Copyright Sociological Research Online, 2000


Michael Lyne, Paul Zille and Douglas Graham (2000) 'Financing the Market-Based Redistribution of Land to Disadvantaged Farmers and Farm Workers in South Africa: Recent Performance of the Land Reform Credit Facility'
Sociological Research Online, vol. 5, no. 2, <>

To cite articles published in Sociological Research Online, please reference the above information and include paragraph numbers if necessary

Received: 2/8/2000      Accepted: 30/8/2000      Published: 6/9/2000


This paper compares the results of public and private land redistribution in the province of KwaZulu-Natal, South Africa. It identifies problems that constrain access to the land market, and describes recent efforts to address the liquidity problem associated with mortgage finance. The Land Reform Credit Facility (LRCF) was launched by government in May 1999 to help alleviate cash flow problems on farms purchased by disadvantaged buyers and financed with mortgage loans from commercial banks. The LRCF does not offer subsidies. Rather it offers loans with deferred or graduated repayment schedules to reputable banks and venture capital investors who finance, on similar terms, equity-share projects and land purchased by aspiring farmers. The paper outlines the LRCF experience and considers reasons for its promising start. The loan target of R15 million (US$2.15 million) set for the first year was reached after only eight months.

Land Reform Credit Facility; Politics; South Africa


Land reformers in South Africa had generally accepted the notion of market-based land redistribution prior to 1994. In the months leading up to the first democratic election in the country, the debate focused on what the future government should do to help historically disadvantaged[1] people access the land market. Should it offer cash grants to disadvantaged buyers or should it subsidize the loans they use to finance land and equity in commercial farms (World Bank, 1993:33-37; Nieuwoudt et al, 1994; World Bank, 1994; Nieuwoudt and Vink, 1995)?

This paper reviews programs emphasizing the liquidity aspects of cash grants and finite, diminishing interest rate subsidies. It briefly describes the application of these programs and presents evidence from the province of KwaZulu-Natal suggesting that government land grants have performed poorly in terms of both land redistribution and the efficient use of farmland. We then describe a new loan product introduced by the Land Reform Credit Facility (LRCF) to alleviate liquidity problems that discourage private banks and venture capital investors from financing aspiring farmers. Although the LRCF does not provide guarantees or subsidies for its loans, the response by financial institutions has been strong with loan disbursements reaching the first year's target of R15 million in just eight months. The purpose of the paper is to describe the LRCF product, to consider reasons for the Facility's promising start, and to identify problems that have prevented it from reaching further down the income scale for its beneficiaries.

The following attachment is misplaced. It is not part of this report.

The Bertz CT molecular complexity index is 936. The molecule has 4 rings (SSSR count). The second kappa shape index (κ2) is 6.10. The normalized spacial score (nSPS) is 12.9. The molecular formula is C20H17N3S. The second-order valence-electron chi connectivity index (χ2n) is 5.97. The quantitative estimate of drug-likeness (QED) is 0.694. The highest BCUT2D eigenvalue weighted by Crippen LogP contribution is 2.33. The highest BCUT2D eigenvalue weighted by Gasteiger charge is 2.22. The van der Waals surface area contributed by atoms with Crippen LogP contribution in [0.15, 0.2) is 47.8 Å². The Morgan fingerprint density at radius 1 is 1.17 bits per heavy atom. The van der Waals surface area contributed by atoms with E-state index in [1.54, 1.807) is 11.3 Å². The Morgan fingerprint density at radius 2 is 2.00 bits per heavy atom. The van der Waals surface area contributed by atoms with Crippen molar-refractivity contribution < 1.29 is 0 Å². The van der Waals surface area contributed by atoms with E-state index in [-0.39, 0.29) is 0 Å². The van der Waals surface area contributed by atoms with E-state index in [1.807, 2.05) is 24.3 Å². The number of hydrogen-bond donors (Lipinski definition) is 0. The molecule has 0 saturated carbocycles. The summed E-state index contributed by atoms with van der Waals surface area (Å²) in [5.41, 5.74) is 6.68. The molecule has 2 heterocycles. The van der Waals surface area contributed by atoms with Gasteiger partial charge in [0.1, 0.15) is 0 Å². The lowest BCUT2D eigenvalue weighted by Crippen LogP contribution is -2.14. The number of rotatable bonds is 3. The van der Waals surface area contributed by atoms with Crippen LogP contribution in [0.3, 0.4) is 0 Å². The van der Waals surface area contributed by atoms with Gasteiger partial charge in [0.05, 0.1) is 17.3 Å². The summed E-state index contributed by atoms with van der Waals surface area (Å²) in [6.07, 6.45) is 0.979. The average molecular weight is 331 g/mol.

Cash Grants versus Finite, Diminishing Interest Subsidies

In their proposals for land reform in South Africa, the World Bank (1993) made a case for cash grants to help disadvantaged farmers finance land. This recommendation is consistent with Binswanger's (1987) argument that poor people are unable to finance land with unsubsidized mortgage loans, particularly when the market value of land exceeds its 'productive' value. According to Deininger and Binswanger (1992) the market value of farmland in South Africa exceeded its productive value owing to a long history of subsidies granted to white commercial farmers. This explanation of the liquidity problem was disputed by Nieuwoudt and Vink (1995) who countered that the removal of subsidies would not make it any easier for prospective buyers to finance land in South Africa because the underlying problem was high inflation. Inflation increases immediate costs (higher interest rates) while deferring returns (future rents increased by inflation). The result is inadequate cash flow to service debt during the first critical years after purchase. This distinction has important policy implications; in the latter case the direct role of government can be reduced, and commercial banks and private venture capital investors could play a leading role in financing land redistribution.

An investment in land is similar to an investment in the stock market in that current returns (dividends) are low relative to capital growth. Empirical evidence from South Africa shows that the average annual current return to agricultural land seldom exceeds five per cent of its market value. During periods of inflation when nominal interest rates are high (say 17% per cent per annum) relative to the current return on agricultural land, mortgage loans with constant repayment schedules create formidable but temporary liquidity problems for borrowers who are unable to make a substantial down-payment on the purchase price of a farm. The liquidity problem diminishes over time because inflation raises earnings relative to the constant flow of loan repayments[2]. One method of addressing the problem is to graduate the loan repayments by subsidizing the interest charges at a decreasing rate over a finite period of time.